The Trust is also requiring the BBC to return with a full proposal for the use of the spectrum vacated by BBC Three’s closure, within three months from today; and an update from the BBC on negotiations on content rights before launch.
Today’s full decision and supporting evidence can be found here.
Notes to Editors
1. In March 2014 the BBC announced plans to close BBC Three as a linear TV channel.
The BBC submitted its formal proposals for this and for this and for BBC One +1, BBC iPlayer, and CBBC, on 3 December 2014. The Trust launched a four-week public consultation on 20 January 2015. On 30 June the Trust published its provisional conclusions, and asked the BBC to provide further detailed information in a number of areas. On 12 August, the Trust published this information from the BBC, and launched a public consultation on its provisional conclusions, which ran until 30 September.
2. The conditions the Trust is imposing as part of its approval of the move of BBC Three online, are as follows:
Use of slots on BBC One and BBC Two
- All BBC Three long-form content will be transmitted on slots on BBC One and BBC Two on an on-going basis, beginning as soon as the closure of BBC Three as a linear channel takes effect
- BBC Three long-form content will be made available on both BBC One and BBC Two at a variety of times across the schedule and throughout the UK.
Commitment to creative risk-taking and appeal to younger audiences
- A commitment to providing risk-taking space will be incorporated in the service licences of BBC One and BBC Two such that both channels: Should take creative risks and regularly experiment with new talent and new ideas.
- A commitment to programmes targeted at younger audiences will be incorporated in the service licences of BBC One and BBC Two as follows: While BBC One and BBC Two aim most programmes at audiences of all ages, they should offer some programmes with a distinctive approach that are designed for younger audiences. They should also show all long-form originated programmes from BBC Three. These should be shown at a variety of times on both channels and made available across the UK.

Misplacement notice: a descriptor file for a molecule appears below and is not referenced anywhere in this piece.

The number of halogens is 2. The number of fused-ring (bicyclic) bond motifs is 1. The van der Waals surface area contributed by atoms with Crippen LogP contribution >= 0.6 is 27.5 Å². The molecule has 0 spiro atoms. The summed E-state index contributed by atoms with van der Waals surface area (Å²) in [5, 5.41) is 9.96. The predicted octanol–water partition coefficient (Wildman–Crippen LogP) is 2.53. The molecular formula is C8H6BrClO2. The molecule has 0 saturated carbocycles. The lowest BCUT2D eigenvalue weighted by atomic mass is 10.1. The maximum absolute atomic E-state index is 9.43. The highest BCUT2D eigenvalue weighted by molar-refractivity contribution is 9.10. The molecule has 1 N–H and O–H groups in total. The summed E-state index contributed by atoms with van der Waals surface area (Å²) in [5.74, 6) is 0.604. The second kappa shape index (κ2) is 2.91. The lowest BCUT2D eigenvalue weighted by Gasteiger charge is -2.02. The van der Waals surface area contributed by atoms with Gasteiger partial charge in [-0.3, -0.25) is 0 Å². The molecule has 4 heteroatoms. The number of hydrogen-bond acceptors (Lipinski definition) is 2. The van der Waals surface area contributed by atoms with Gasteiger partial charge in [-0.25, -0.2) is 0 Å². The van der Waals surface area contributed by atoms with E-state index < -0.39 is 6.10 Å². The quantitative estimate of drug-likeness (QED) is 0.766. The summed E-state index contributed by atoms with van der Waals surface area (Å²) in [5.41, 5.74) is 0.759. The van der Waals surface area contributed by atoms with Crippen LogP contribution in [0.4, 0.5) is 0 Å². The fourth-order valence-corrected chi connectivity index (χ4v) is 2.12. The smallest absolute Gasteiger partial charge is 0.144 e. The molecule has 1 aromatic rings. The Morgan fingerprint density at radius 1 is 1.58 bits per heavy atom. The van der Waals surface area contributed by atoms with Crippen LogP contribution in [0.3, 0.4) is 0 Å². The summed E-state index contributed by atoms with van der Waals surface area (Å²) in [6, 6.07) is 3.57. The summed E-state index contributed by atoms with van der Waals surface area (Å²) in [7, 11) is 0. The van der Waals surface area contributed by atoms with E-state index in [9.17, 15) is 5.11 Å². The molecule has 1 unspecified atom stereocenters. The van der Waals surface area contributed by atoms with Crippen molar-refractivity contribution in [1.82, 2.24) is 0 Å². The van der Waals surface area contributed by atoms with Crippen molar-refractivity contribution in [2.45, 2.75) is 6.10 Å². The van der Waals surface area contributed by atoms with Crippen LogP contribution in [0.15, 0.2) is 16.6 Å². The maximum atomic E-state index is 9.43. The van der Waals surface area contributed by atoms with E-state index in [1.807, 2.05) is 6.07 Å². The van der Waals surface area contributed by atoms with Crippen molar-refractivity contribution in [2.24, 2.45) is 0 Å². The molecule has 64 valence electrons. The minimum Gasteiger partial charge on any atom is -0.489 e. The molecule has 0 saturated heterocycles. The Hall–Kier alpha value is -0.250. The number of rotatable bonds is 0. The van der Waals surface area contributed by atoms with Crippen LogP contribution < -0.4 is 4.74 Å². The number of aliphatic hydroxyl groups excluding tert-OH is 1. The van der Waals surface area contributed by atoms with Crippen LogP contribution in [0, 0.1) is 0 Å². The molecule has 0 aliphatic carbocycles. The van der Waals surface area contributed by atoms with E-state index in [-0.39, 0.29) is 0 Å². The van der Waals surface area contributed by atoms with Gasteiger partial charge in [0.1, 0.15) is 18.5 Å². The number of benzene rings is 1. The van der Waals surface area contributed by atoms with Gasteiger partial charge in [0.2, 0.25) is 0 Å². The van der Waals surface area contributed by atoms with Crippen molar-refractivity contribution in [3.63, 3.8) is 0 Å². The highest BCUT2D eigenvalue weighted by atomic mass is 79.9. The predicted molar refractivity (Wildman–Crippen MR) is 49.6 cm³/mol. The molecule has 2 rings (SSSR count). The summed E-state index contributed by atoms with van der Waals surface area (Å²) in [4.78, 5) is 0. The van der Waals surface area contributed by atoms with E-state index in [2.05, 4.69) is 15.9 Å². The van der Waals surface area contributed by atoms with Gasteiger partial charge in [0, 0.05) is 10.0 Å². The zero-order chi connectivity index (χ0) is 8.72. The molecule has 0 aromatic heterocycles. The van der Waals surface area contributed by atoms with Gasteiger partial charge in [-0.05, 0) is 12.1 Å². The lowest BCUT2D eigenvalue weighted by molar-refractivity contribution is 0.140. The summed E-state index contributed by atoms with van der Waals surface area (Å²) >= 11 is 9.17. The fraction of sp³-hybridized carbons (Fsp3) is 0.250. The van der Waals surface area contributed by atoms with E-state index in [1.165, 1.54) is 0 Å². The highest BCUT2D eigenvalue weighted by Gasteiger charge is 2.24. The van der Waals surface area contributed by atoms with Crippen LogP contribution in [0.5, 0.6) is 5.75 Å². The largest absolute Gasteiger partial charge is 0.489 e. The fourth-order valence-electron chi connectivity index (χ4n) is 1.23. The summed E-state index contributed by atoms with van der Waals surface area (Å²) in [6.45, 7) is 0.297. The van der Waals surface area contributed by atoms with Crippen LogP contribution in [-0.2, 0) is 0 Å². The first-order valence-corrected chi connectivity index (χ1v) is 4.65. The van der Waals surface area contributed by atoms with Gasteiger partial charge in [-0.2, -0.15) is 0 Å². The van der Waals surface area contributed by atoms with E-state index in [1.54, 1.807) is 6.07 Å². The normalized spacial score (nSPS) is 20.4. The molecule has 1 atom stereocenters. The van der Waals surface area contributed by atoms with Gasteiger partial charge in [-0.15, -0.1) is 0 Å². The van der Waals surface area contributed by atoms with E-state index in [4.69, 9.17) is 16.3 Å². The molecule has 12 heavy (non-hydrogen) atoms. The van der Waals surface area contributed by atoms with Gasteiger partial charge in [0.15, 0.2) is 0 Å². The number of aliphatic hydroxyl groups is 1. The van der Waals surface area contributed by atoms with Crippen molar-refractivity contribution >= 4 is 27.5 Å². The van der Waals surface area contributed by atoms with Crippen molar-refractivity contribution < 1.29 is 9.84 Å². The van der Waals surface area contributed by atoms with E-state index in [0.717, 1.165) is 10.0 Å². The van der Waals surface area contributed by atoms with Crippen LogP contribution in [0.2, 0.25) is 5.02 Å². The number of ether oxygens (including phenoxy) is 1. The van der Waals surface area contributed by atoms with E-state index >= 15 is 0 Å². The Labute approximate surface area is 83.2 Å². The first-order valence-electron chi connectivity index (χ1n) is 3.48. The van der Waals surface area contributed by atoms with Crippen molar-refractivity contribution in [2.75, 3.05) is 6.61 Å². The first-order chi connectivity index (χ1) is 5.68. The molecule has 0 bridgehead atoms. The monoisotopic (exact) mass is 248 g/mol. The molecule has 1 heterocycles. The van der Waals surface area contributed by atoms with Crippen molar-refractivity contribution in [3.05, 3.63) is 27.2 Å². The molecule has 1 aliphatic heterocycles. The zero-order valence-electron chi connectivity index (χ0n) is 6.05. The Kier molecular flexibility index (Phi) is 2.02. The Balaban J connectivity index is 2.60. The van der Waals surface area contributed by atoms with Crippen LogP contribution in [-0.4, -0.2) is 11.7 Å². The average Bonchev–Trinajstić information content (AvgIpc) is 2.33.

A gradual transition
- There will be a brief phased migration online from January 2016 until the end of February 2016, using the vacated distribution capacity as a promotional transitional channel to run alongside BBC Three Online in that period. All cross-promotional activity must be platform neutral (with reference to the BBC code on cross-promotion) to ensure that no inappropriate activity occurs.
- The online offer should be required to have the same accessibility standards as linear television wherever practicable
- The Executive should encourage third party platforms that carry BBC Three content to work towards full accessibility.
- We will also undertake a review within 18 months of this final decision measuring the progress of the new service and the Executive’s adherence to the conditions. If we consider performance against the new licence conditions to be unsatisfactory, the Trust has the power to impose quotas or formal targets (for example by including commitments to minimum levels of content with particular appeal to young and diverse audiences within the service licences). The review will have particular regard to:
- audience numbers and reach among young and diverse audiences, in particular younger viewers (16-34 year olds), C2DE adults and those from black, Asian and ethnic minority groups
- the level of creative risk taking
- the use of new talent and formats
- the performance of BBC Three output on BBC One and Two
- the level of accessibility for those with auditory and sensory impairments.
- The Executive will also be required to report on the performance of the new offer as part of the quarterly performance updates to the Trust and the existing annual report and accounts.